There are a lot of ways a state could determine that a firm knowingly hired illegal aliens. To be sure, one way to prove it would be for the feds to tell the state that an alien hired by the employer is illegally here and ineligible to work — and, in fact, Arizona’s statute mandates that the state rely exclusively on the federal determination of the alien’s status (i.e., the state law does not permit state investigators to do their own independent investigation because they don’t want conflict with the feds on that status finding — a record of conflict is bad for the state in a preemption litigation). But saying that only the federal government can make the determination about a particular alien’s status is different from saying that only the federal government can make the determination that a firm has knowingly hired illegal aliens.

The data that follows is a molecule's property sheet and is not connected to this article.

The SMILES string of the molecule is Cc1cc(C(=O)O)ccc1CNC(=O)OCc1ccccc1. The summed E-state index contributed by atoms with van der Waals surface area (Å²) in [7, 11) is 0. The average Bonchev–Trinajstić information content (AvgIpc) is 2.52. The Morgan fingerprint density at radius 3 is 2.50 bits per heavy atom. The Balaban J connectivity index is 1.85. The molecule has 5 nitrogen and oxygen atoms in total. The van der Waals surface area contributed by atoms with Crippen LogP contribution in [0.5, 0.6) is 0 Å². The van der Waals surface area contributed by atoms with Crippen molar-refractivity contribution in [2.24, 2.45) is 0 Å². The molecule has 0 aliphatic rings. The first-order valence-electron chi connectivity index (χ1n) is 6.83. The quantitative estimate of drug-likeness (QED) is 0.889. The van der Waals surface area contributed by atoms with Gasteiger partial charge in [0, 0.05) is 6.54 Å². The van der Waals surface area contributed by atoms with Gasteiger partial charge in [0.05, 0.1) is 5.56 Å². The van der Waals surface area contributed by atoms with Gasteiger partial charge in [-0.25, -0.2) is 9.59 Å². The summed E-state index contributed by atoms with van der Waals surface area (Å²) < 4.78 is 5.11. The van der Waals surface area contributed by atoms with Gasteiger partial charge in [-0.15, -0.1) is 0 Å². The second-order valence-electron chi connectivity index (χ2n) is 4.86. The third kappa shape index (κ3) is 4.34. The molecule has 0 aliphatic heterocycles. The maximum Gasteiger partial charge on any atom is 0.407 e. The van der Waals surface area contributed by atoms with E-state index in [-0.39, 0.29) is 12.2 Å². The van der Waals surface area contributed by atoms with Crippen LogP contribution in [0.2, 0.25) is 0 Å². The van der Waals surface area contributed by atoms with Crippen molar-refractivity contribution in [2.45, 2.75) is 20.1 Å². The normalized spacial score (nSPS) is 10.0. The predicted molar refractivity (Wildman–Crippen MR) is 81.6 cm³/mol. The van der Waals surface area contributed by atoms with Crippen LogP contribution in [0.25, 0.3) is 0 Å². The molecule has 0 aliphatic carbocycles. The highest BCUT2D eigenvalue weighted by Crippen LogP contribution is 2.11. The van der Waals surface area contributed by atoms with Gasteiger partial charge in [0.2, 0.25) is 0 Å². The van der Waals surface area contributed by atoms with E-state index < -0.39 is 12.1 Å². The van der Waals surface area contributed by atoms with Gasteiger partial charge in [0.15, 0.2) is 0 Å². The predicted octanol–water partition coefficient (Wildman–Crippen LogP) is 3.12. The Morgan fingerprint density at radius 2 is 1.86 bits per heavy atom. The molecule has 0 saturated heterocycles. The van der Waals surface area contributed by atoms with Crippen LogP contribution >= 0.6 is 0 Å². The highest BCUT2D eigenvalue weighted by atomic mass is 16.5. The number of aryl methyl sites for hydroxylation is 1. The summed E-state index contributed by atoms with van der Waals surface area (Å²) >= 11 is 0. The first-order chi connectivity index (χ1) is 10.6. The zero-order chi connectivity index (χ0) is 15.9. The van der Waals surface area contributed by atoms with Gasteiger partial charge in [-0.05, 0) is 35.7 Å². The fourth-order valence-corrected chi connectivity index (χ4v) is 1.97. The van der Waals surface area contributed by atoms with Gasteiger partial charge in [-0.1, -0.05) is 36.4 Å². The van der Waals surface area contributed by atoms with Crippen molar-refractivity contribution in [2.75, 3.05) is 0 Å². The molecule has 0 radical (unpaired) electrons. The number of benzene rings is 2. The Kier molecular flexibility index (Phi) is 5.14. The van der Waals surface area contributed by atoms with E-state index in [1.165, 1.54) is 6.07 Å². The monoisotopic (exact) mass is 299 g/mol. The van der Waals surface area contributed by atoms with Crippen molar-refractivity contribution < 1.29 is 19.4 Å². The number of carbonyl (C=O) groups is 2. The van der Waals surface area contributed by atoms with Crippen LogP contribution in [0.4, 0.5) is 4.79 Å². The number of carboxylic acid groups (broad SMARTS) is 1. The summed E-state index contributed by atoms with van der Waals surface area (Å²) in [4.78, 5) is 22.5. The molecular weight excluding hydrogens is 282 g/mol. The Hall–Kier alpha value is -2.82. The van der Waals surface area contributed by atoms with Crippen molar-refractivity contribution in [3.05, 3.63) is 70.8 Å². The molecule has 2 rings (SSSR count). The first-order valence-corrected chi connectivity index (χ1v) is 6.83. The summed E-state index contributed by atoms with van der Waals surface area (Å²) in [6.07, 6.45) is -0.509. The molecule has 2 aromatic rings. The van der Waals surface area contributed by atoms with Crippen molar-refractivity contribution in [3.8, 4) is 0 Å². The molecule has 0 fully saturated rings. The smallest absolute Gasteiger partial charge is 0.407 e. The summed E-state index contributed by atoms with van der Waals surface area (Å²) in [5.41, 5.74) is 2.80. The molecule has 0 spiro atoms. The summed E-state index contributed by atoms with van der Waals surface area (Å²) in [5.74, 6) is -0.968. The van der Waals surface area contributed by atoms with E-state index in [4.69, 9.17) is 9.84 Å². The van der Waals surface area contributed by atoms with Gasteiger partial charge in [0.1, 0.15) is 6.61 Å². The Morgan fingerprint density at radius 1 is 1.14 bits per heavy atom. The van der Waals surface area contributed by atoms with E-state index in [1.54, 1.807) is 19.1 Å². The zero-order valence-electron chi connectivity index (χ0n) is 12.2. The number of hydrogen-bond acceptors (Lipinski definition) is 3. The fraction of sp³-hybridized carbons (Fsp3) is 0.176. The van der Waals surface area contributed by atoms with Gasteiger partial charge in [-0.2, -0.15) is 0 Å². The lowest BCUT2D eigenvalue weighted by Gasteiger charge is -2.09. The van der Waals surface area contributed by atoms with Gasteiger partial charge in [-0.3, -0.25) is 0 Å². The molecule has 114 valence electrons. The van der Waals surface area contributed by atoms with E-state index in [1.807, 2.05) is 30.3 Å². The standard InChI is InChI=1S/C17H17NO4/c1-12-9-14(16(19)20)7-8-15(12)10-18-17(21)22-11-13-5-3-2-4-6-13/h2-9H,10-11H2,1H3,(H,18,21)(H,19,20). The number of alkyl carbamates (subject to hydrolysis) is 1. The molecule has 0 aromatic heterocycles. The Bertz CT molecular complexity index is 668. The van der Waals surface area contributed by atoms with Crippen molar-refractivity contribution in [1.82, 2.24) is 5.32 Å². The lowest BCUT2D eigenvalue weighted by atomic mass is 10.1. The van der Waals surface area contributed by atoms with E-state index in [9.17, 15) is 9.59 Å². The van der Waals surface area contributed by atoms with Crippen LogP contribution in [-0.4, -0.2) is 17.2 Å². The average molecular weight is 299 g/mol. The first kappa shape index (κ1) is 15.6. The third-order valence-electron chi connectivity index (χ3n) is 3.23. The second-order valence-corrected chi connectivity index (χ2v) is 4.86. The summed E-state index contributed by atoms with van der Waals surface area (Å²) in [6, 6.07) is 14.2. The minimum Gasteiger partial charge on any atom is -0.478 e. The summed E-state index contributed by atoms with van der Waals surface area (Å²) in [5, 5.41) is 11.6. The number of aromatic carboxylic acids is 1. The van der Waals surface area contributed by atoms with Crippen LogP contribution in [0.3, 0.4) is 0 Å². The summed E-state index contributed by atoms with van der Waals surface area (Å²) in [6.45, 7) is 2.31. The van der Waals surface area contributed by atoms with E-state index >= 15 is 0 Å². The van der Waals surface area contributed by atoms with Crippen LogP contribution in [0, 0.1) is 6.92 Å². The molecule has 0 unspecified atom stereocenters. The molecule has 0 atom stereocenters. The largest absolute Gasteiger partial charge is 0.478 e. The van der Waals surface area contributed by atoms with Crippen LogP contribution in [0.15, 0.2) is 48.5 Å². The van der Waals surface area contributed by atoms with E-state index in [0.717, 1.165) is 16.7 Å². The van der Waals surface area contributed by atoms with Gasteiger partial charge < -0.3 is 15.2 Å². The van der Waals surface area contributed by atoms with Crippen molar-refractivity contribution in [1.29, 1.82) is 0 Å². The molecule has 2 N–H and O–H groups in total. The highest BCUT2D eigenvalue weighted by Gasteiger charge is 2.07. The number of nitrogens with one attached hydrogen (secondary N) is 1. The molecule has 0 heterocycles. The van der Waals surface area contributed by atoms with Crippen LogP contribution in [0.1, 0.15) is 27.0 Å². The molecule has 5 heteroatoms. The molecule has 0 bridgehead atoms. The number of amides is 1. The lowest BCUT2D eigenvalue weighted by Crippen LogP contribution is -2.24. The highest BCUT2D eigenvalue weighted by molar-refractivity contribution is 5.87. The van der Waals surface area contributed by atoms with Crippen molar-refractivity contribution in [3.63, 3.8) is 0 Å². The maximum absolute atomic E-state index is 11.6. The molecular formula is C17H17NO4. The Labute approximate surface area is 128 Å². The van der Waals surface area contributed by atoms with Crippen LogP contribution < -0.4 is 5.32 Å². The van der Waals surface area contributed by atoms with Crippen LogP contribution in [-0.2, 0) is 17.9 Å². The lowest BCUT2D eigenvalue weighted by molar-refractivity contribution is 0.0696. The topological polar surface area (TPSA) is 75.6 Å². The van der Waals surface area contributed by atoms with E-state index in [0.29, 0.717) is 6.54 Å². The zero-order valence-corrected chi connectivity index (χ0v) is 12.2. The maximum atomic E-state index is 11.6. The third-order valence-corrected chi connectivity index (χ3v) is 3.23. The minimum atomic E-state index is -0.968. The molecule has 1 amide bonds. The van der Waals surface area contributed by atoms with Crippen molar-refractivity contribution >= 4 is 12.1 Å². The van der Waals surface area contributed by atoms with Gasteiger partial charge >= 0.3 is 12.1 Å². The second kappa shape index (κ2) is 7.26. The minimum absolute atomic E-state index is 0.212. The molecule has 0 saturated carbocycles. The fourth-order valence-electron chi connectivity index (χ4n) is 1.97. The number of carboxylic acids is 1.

One could easily imagine a situation in which state investigators get access to informants who either are part of the firm’s management and involved in a scheme to hire illegals, or are smugglers who steer illegals to that firm (or are perhaps even the illegals themselves). This would give the state a basis to yank the license. Sure, it would be useful, in order to corroborate the informants, to have the federal determination that some of the aliens hired by the firm are, in fact, illegals. But that federal determination might not be necessary to prove the case.